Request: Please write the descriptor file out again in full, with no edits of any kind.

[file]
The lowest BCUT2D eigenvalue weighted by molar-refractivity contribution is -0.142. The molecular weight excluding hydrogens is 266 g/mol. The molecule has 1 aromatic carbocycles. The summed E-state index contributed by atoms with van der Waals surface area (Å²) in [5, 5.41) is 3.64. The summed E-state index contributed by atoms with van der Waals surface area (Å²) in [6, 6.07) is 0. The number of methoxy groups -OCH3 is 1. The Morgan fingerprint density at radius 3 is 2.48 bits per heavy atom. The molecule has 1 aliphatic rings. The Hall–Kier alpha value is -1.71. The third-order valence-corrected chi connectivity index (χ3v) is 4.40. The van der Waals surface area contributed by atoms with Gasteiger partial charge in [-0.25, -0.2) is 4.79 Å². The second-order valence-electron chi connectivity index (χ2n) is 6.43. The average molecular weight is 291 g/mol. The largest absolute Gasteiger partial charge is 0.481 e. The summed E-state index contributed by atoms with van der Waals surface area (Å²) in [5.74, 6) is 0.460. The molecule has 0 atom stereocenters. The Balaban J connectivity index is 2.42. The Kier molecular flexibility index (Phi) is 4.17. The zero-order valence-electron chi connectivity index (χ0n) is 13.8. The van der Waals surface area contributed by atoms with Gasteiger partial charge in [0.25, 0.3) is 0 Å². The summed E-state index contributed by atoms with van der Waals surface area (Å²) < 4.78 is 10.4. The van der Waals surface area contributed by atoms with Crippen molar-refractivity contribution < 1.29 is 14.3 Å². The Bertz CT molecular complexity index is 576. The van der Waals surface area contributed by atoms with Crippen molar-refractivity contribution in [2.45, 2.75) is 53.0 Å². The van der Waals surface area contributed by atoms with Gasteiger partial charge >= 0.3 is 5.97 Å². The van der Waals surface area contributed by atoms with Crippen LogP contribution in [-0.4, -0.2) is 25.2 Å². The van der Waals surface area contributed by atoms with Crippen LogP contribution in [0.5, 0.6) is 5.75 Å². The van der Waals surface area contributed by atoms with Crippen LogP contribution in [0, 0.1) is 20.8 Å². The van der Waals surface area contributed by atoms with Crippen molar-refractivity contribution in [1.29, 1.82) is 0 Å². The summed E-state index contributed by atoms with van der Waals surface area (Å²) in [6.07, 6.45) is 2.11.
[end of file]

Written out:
The lowest BCUT2D eigenvalue weighted by molar-refractivity contribution is -0.142. The molecular weight excluding hydrogens is 266 g/mol. The molecule has 1 aromatic carbocycles. The summed E-state index contributed by atoms with van der Waals surface area (Å²) in [5, 5.41) is 3.64. The summed E-state index contributed by atoms with van der Waals surface area (Å²) in [6, 6.07) is 0. The number of methoxy groups -OCH3 is 1. The Morgan fingerprint density at radius 3 is 2.48 bits per heavy atom. The molecule has 1 aliphatic rings. The Hall–Kier alpha value is -1.71. The third-order valence-corrected chi connectivity index (χ3v) is 4.40. The van der Waals surface area contributed by atoms with Gasteiger partial charge in [-0.25, -0.2) is 4.79 Å². The second-order valence-electron chi connectivity index (χ2n) is 6.43. The average molecular weight is 291 g/mol. The largest absolute Gasteiger partial charge is 0.481 e. The summed E-state index contributed by atoms with van der Waals surface area (Å²) in [5.74, 6) is 0.460. The molecule has 0 atom stereocenters. The Balaban J connectivity index is 2.42. The Kier molecular flexibility index (Phi) is 4.17. The zero-order valence-electron chi connectivity index (χ0n) is 13.8. The van der Waals surface area contributed by atoms with Gasteiger partial charge in [0.25, 0.3) is 0 Å². The summed E-state index contributed by atoms with van der Waals surface area (Å²) < 4.78 is 10.4. The van der Waals surface area contributed by atoms with Crippen molar-refractivity contribution < 1.29 is 14.3 Å². The Bertz CT molecular complexity index is 576. The van der Waals surface area contributed by atoms with Crippen molar-refractivity contribution in [2.45, 2.75) is 53.0 Å². The van der Waals surface area contributed by atoms with Gasteiger partial charge >= 0.3 is 5.97 Å². The van der Waals surface area contributed by atoms with Crippen LogP contribution in [-0.4, -0.2) is 25.2 Å². The van der Waals surface area contributed by atoms with Crippen LogP contribution in [0.5, 0.6) is 5.75 Å². The van der Waals surface area contributed by atoms with Crippen LogP contribution in [0, 0.1) is 20.8 Å². The van der Waals surface area contributed by atoms with Crippen molar-refractivity contribution in [1.29, 1.82) is 0 Å². The summed E-state index contributed by atoms with van der Waals surface area (Å²) in [6.07, 6.45) is 2.11.